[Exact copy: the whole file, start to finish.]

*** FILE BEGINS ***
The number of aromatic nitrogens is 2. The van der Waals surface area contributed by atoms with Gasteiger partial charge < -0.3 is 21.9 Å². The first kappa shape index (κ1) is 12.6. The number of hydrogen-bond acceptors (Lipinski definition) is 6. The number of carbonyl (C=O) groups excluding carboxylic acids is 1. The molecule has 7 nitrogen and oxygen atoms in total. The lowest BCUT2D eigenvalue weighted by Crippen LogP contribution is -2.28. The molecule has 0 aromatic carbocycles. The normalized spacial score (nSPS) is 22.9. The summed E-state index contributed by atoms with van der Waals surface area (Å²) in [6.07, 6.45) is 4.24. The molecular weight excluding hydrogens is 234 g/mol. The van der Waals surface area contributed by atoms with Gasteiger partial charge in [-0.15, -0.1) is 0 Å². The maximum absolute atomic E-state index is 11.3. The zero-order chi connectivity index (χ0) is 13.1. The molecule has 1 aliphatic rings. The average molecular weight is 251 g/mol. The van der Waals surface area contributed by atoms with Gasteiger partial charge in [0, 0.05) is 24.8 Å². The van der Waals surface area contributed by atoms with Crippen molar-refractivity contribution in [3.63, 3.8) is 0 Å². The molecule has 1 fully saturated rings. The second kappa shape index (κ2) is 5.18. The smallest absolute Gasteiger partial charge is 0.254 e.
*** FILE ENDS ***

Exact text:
The number of aromatic nitrogens is 2. The van der Waals surface area contributed by atoms with Gasteiger partial charge < -0.3 is 21.9 Å². The first kappa shape index (κ1) is 12.6. The number of hydrogen-bond acceptors (Lipinski definition) is 6. The number of carbonyl (C=O) groups excluding carboxylic acids is 1. The molecule has 7 nitrogen and oxygen atoms in total. The lowest BCUT2D eigenvalue weighted by Crippen LogP contribution is -2.28. The molecule has 0 aromatic carbocycles. The normalized spacial score (nSPS) is 22.9. The summed E-state index contributed by atoms with van der Waals surface area (Å²) in [6.07, 6.45) is 4.24. The molecular weight excluding hydrogens is 234 g/mol. The van der Waals surface area contributed by atoms with Gasteiger partial charge in [-0.15, -0.1) is 0 Å². The maximum absolute atomic E-state index is 11.3. The zero-order chi connectivity index (χ0) is 13.1. The molecule has 1 aliphatic rings. The average molecular weight is 251 g/mol. The van der Waals surface area contributed by atoms with Gasteiger partial charge in [0, 0.05) is 24.8 Å². The van der Waals surface area contributed by atoms with Crippen molar-refractivity contribution in [3.63, 3.8) is 0 Å². The molecule has 1 fully saturated rings. The second kappa shape index (κ2) is 5.18. The smallest absolute Gasteiger partial charge is 0.254 e.